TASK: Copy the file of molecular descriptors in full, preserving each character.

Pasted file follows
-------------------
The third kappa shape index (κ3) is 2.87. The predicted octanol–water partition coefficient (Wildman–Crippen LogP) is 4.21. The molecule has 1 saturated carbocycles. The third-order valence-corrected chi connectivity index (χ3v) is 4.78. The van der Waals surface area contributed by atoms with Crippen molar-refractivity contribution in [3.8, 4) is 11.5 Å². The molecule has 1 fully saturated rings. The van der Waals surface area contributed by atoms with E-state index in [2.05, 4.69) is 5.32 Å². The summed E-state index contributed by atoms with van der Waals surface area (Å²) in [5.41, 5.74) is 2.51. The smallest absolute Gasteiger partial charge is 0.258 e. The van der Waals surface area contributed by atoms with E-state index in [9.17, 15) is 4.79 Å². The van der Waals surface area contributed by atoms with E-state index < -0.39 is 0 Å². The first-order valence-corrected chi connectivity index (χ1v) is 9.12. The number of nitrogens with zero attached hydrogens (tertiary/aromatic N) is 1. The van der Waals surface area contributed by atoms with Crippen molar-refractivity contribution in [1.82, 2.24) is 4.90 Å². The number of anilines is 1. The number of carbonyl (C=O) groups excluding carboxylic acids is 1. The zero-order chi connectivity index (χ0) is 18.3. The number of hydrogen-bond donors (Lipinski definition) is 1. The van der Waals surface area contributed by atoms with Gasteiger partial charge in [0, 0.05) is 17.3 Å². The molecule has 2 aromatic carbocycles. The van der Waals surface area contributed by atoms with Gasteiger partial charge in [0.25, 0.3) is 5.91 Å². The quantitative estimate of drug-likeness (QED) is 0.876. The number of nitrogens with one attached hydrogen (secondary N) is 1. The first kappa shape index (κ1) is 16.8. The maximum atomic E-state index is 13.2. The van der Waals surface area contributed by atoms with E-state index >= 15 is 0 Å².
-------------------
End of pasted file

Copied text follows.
The third kappa shape index (κ3) is 2.87. The predicted octanol–water partition coefficient (Wildman–Crippen LogP) is 4.21. The molecule has 1 saturated carbocycles. The third-order valence-corrected chi connectivity index (χ3v) is 4.78. The van der Waals surface area contributed by atoms with Crippen molar-refractivity contribution in [3.8, 4) is 11.5 Å². The molecule has 1 fully saturated rings. The van der Waals surface area contributed by atoms with E-state index in [2.05, 4.69) is 5.32 Å². The summed E-state index contributed by atoms with van der Waals surface area (Å²) in [5.41, 5.74) is 2.51. The smallest absolute Gasteiger partial charge is 0.258 e. The van der Waals surface area contributed by atoms with E-state index in [9.17, 15) is 4.79 Å². The van der Waals surface area contributed by atoms with E-state index < -0.39 is 0 Å². The first-order valence-corrected chi connectivity index (χ1v) is 9.12. The number of nitrogens with zero attached hydrogens (tertiary/aromatic N) is 1. The van der Waals surface area contributed by atoms with Crippen molar-refractivity contribution in [1.82, 2.24) is 4.90 Å². The number of anilines is 1. The number of carbonyl (C=O) groups excluding carboxylic acids is 1. The zero-order chi connectivity index (χ0) is 18.3. The number of hydrogen-bond donors (Lipinski definition) is 1. The van der Waals surface area contributed by atoms with Gasteiger partial charge in [0, 0.05) is 17.3 Å². The molecule has 2 aromatic carbocycles. The van der Waals surface area contributed by atoms with Gasteiger partial charge in [0.25, 0.3) is 5.91 Å². The quantitative estimate of drug-likeness (QED) is 0.876. The number of nitrogens with one attached hydrogen (secondary N) is 1. The first kappa shape index (κ1) is 16.8. The maximum atomic E-state index is 13.2. The van der Waals surface area contributed by atoms with E-state index >= 15 is 0 Å².